What “Out of the Box” concepts is your university considering? Edu Alliance and your colleagues would like to hear your ideas.


cropped-edu-alliance-logo-square1.jpgEdu Alliance Group, Inc. (EAG) is an education consulting firm located in Abu Dhabi, United Arab Emirates and Bloomington, Indiana USA. We assist higher education institutions worldwide on a variety of mission critical projects. Our consultants are accomplished university / college leaders who share the benefit of their experience to diagnose and solve challenges.

EAG has provided consulting and successful solutions for higher education institutions in Australia, Egypt, Georgia, India, Kazakhstan, Morocco, Nigeria, Uganda,  United Arab Emirates, and the United States.

Edu Alliance offers higher education institutions a wide range of consulting services. If you are an organization that wants to know more how Edu-Alliance can best serve you, please contact us at info@edualliancegroup.com 

Small rural Colleges and Universities are they viable?

Allen MeadorsBy Allen C. Meadors, Chancellor and Professor Emeritus The University of North Carolina-Pembroke May 4, 2020. The United States has over 5,000 Colleges and Universities ranging from less than a hundred students to over 50,000 students. All institutions of higher education have been re-evaluating their mission and viability, but none more than the 500 or so smaller institutions spread throughout rural America. These institutions are often the lifeblood of their community (and often their region). They often represent one of the most substantial ties to the community/region’s history and culture. They are often the economic engine (jobs, purchases, etc.) that keeps the community and the region alive.

In the last 40 years, many have seen their enrollment decrease, often to the extent that they have had to merge with other higher education entities or close their doors. Like many businesses in America, they cannot continue to be successful in doing things as they always have. So, are small rural Colleges and Universities viable?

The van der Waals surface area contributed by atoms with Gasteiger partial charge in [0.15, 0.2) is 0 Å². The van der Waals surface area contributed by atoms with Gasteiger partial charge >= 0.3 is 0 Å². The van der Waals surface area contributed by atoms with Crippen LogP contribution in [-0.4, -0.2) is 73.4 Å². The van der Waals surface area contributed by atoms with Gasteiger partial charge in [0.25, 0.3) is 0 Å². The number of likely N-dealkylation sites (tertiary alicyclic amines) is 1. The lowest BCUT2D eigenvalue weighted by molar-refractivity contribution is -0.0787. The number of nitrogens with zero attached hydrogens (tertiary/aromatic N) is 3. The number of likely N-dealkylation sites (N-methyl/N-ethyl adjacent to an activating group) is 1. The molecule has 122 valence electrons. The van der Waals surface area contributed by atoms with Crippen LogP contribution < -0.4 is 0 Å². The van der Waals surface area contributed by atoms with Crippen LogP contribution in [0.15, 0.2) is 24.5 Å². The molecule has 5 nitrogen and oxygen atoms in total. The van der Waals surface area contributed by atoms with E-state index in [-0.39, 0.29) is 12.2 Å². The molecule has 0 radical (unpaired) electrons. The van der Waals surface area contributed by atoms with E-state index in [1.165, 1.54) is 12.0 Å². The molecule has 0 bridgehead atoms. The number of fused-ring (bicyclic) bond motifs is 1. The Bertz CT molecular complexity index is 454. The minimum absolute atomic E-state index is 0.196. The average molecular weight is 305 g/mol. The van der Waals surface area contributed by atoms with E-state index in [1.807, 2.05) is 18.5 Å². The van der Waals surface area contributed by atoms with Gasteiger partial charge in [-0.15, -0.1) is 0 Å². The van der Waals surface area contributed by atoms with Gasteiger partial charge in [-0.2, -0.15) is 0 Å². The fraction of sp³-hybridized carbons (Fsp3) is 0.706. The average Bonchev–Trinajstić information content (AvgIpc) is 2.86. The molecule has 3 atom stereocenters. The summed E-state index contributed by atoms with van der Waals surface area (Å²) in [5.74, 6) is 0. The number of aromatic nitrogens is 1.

There was a comic strip in the 1940-1970’s by Walt Kelly, Jr called Pogo. One of Pogo’s famous quotes was, “We have met the enemy, and he is us.” Rural institutions often underrate themselves. One University with about 2,000 students, said we can’t grow because the large State University is only 45 miles away and that is where everyone wants to go. As we worked with them, we convinced them that they offered something that the much larger campus couldn’t.  They offer a more personal touch campus where you obtain an excellent education and “only” 45 miles from a university of over 40,000. Once they accepted this vision and market it to potential students, they were able to double their enrollment in four years.

Many rural campuses (especially public institutions) often see themselves as commuter campuses. It is a limiting vision to have. Winston

Churchill once said, “A pessimist sees the difficulty in every opportunity; an optimist sees the opportunity in every difficulty.” Bringing residence students to your campus not only provides growth opportunities but adds diversity that will enrich the commuter student’s educational experience. It will also be good for the local community. Institutions in metropolitan areas often complain that their students do not engage in on-campus opportunities because the local area offers so much distraction (professional sports, major entertaining events, major events brought to the community by industry). The rural institution has the opportunity to be the “destination” not only for their students but for the local community as well.

We always encourage rural campuses to form an active “Town/Gown” committee and support it vigorously. One complaint we often hear is that our community isn’t supportive of our students. At one institution, we had identified several rural institutions that had very positive “Town/Gown” images. We put together bus tours to these communities and had the College’s town businesspeople visit with the town and College individuals in those communities. They came back excited about the business opportunities that a small “College” town could provide that worked for both the academic institution and the town. Over just five years, remarkable changes occurred in the community. Everyone was better off.